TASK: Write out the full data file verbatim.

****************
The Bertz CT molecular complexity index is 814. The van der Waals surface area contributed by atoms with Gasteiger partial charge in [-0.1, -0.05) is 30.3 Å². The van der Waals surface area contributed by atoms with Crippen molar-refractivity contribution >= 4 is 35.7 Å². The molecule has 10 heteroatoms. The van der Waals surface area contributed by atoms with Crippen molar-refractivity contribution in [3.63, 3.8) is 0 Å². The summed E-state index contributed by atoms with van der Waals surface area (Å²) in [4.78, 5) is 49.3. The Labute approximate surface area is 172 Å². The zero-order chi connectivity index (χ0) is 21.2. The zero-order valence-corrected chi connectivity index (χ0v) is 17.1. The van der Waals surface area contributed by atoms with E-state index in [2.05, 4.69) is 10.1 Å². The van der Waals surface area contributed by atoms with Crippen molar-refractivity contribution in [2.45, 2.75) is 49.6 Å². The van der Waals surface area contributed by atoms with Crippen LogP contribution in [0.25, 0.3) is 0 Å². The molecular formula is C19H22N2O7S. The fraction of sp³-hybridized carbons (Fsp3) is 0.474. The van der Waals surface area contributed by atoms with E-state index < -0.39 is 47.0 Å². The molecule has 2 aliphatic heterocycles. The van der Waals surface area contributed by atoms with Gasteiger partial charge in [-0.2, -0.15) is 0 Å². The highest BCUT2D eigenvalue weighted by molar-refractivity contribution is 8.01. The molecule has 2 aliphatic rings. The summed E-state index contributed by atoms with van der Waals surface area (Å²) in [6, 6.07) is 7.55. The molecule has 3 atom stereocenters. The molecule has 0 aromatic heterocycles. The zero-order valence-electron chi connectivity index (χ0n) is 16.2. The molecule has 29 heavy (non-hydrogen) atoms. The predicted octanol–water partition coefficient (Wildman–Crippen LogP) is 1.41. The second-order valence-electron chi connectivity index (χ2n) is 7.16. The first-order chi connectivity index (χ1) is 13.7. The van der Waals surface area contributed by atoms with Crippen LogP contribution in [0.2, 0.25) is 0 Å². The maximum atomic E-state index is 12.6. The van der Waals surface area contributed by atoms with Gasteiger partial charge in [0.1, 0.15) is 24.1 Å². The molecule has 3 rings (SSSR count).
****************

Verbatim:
The Bertz CT molecular complexity index is 814. The van der Waals surface area contributed by atoms with Gasteiger partial charge in [-0.1, -0.05) is 30.3 Å². The van der Waals surface area contributed by atoms with Crippen molar-refractivity contribution >= 4 is 35.7 Å². The molecule has 10 heteroatoms. The van der Waals surface area contributed by atoms with Crippen molar-refractivity contribution in [3.63, 3.8) is 0 Å². The summed E-state index contributed by atoms with van der Waals surface area (Å²) in [4.78, 5) is 49.3. The Labute approximate surface area is 172 Å². The zero-order chi connectivity index (χ0) is 21.2. The zero-order valence-corrected chi connectivity index (χ0v) is 17.1. The van der Waals surface area contributed by atoms with E-state index in [2.05, 4.69) is 10.1 Å². The van der Waals surface area contributed by atoms with Crippen molar-refractivity contribution in [2.45, 2.75) is 49.6 Å². The van der Waals surface area contributed by atoms with Crippen LogP contribution in [0.25, 0.3) is 0 Å². The molecular formula is C19H22N2O7S. The fraction of sp³-hybridized carbons (Fsp3) is 0.474. The van der Waals surface area contributed by atoms with E-state index < -0.39 is 47.0 Å². The molecule has 2 aliphatic heterocycles. The van der Waals surface area contributed by atoms with Gasteiger partial charge in [-0.2, -0.15) is 0 Å². The highest BCUT2D eigenvalue weighted by molar-refractivity contribution is 8.01. The molecule has 2 aliphatic rings. The summed E-state index contributed by atoms with van der Waals surface area (Å²) in [6, 6.07) is 7.55. The molecule has 3 atom stereocenters. The molecule has 0 aromatic heterocycles. The zero-order valence-electron chi connectivity index (χ0n) is 16.2. The molecule has 29 heavy (non-hydrogen) atoms. The predicted octanol–water partition coefficient (Wildman–Crippen LogP) is 1.41. The second-order valence-electron chi connectivity index (χ2n) is 7.16. The first-order chi connectivity index (χ1) is 13.7. The van der Waals surface area contributed by atoms with Crippen LogP contribution in [0.2, 0.25) is 0 Å². The maximum atomic E-state index is 12.6. The van der Waals surface area contributed by atoms with Gasteiger partial charge in [0.1, 0.15) is 24.1 Å². The molecule has 3 rings (SSSR count).